While having a company take care of all the logistics for your is no doubt freeing, it puts you on someone else's schedule. For digital nomads who prefer to emphasize the digital part of their title as opposed to the nomadic bit, you might prefer taking the time to chart out your own itinerary.
Although group travel garners headlines, co-living spaces are another option for remote workers looking to live with a group. Nomad House operates a worldwide network of living spaces, which host communities of 10-15 people for 30 days. During this time aspiring nomads attend workshops and tutorials to learn how to launch side hustles and succeed as a remote worker.
Roam offers a less structured co-living experience. Located in the cities most popular for remote workers, each Roam house supplies a range of amenities. You'll get reliable wifi, comfortable offices and well-equipped kitchens that take the guesswork out of living abroad. Prices range from $500 for a week to $1800 for a month-long stay.
But consider other options for embracing local flavor. Roam's Ubud property has been accused of providing a whitewashed experience and transforming the surrounding area into a gentrified conglomeration of boutique yoga studios and beach-loving foreigners.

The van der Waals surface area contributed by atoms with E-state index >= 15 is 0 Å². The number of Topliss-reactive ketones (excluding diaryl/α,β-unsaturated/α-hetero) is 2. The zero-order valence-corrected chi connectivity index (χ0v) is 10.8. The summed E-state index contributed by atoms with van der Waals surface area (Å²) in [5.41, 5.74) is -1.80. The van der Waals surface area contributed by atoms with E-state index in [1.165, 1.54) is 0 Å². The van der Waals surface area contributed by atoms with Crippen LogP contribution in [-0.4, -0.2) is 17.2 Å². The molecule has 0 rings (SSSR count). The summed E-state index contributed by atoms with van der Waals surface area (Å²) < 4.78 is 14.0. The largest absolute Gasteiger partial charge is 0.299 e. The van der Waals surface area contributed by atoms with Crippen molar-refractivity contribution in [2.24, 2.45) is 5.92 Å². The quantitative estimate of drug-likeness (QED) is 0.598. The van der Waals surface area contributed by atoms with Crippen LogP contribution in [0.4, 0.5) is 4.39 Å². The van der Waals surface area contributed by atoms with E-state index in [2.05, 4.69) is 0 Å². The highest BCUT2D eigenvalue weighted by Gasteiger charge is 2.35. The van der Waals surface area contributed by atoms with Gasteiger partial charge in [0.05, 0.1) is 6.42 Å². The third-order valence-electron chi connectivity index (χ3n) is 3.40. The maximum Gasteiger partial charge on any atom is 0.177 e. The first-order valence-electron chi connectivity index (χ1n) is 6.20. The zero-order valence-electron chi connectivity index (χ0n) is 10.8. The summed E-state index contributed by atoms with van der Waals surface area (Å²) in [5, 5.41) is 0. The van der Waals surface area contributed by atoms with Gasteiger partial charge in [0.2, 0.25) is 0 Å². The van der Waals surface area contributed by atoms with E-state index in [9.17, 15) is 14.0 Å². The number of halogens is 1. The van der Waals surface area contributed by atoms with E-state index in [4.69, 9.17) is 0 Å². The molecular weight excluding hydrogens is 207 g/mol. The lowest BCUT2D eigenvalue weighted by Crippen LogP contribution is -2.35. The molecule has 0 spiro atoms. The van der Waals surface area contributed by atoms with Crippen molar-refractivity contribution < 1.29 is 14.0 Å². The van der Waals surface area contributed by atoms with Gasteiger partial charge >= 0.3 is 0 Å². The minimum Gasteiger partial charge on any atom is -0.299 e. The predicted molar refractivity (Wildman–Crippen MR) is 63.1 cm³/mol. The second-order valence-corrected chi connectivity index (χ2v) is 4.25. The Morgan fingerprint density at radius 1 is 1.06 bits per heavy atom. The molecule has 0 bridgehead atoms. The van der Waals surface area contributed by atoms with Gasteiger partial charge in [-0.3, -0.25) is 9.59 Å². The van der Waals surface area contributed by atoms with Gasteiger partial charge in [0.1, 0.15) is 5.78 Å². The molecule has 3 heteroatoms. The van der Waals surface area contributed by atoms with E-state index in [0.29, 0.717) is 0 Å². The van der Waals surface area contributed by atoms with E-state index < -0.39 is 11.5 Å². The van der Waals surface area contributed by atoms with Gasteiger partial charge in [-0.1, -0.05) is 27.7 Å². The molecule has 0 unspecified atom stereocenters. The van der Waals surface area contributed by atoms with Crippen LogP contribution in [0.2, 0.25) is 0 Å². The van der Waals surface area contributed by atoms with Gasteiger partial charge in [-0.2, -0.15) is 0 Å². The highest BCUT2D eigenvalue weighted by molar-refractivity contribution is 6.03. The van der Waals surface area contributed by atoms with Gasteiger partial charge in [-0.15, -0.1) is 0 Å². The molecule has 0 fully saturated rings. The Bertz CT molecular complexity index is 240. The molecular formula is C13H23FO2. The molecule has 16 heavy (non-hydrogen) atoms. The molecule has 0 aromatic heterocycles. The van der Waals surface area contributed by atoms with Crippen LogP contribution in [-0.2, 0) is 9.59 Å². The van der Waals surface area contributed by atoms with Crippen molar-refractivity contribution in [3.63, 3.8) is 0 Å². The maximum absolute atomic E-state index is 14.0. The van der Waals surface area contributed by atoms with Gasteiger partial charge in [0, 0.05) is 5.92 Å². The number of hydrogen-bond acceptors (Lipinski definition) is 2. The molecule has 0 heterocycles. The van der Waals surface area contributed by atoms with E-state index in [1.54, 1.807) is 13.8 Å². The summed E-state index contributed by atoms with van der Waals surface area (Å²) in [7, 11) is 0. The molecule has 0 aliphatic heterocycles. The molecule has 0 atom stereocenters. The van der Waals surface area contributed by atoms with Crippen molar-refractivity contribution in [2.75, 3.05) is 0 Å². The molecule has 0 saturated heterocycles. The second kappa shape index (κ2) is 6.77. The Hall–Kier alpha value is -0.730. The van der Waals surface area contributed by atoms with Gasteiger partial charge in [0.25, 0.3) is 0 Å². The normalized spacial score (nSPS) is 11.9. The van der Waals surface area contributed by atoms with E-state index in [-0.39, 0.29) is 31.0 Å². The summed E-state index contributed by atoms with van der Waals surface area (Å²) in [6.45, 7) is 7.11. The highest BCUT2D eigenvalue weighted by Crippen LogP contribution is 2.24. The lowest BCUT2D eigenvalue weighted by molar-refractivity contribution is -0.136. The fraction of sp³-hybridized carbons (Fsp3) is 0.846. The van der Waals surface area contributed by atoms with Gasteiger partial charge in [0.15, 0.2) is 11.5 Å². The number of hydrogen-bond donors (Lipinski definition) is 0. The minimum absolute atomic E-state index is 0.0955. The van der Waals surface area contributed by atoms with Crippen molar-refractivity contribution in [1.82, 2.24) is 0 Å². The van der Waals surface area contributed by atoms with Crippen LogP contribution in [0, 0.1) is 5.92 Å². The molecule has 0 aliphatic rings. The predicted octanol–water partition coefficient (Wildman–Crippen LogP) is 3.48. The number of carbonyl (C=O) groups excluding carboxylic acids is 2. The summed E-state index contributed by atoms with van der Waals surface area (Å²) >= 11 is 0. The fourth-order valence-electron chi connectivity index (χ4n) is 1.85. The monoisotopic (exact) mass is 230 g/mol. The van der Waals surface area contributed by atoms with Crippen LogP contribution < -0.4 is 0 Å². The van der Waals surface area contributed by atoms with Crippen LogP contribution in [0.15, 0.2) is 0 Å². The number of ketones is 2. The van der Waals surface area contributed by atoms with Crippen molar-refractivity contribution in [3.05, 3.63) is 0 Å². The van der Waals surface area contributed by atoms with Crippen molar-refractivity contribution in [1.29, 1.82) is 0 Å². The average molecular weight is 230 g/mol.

Still, residents praise the diversity of guests. "People were checking in and leaving, coming back from a trip, catching up with each other and moving out again. Some would stay some would be floating around Bali like butterflies… I'll never forget this feeling of belonging to one easygoing lovely and spirited tribe," writes former Roam Ubud resident and digital nomad Christoph Fahle on Medium.
Not all remote workers use co-living or group travel as a way to launch their explorations. If you're willing to put in the research, traveling solo gives you the freedom to work where you're most interested in and go at your own pace.
Detractors argue that the prices are inflated for what the average remote worker really needs. Then there's the non-stop social factor, which can be distracting from the actual work part of remote working.